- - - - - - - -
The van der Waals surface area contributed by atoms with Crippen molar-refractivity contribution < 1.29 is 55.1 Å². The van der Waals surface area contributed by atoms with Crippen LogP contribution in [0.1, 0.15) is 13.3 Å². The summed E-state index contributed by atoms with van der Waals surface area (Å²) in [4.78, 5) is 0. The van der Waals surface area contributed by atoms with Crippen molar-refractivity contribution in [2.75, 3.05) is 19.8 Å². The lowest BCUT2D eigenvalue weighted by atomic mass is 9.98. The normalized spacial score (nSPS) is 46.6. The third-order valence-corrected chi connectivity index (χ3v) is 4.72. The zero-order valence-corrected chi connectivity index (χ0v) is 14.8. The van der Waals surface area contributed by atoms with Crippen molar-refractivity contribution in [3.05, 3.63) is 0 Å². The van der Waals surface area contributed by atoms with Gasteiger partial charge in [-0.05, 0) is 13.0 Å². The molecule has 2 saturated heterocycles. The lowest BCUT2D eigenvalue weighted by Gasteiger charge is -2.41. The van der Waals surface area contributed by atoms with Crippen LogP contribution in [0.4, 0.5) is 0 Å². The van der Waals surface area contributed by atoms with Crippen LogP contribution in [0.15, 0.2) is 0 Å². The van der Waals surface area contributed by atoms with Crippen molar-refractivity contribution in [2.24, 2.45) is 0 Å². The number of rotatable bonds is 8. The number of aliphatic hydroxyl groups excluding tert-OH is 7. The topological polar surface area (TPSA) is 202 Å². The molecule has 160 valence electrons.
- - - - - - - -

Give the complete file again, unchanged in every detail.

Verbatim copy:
The van der Waals surface area contributed by atoms with Crippen molar-refractivity contribution < 1.29 is 55.1 Å². The van der Waals surface area contributed by atoms with Crippen LogP contribution in [0.1, 0.15) is 13.3 Å². The summed E-state index contributed by atoms with van der Waals surface area (Å²) in [4.78, 5) is 0. The van der Waals surface area contributed by atoms with Crippen molar-refractivity contribution in [2.75, 3.05) is 19.8 Å². The lowest BCUT2D eigenvalue weighted by atomic mass is 9.98. The normalized spacial score (nSPS) is 46.6. The third-order valence-corrected chi connectivity index (χ3v) is 4.72. The zero-order valence-corrected chi connectivity index (χ0v) is 14.8. The van der Waals surface area contributed by atoms with Crippen molar-refractivity contribution in [3.05, 3.63) is 0 Å². The van der Waals surface area contributed by atoms with Gasteiger partial charge in [-0.05, 0) is 13.0 Å². The molecule has 2 saturated heterocycles. The lowest BCUT2D eigenvalue weighted by Gasteiger charge is -2.41. The van der Waals surface area contributed by atoms with Crippen LogP contribution in [0.4, 0.5) is 0 Å². The van der Waals surface area contributed by atoms with Crippen LogP contribution in [0.15, 0.2) is 0 Å². The van der Waals surface area contributed by atoms with Crippen molar-refractivity contribution in [2.24, 2.45) is 0 Å². The number of rotatable bonds is 8. The number of aliphatic hydroxyl groups excluding tert-OH is 7. The topological polar surface area (TPSA) is 202 Å². The molecule has 160 valence electrons.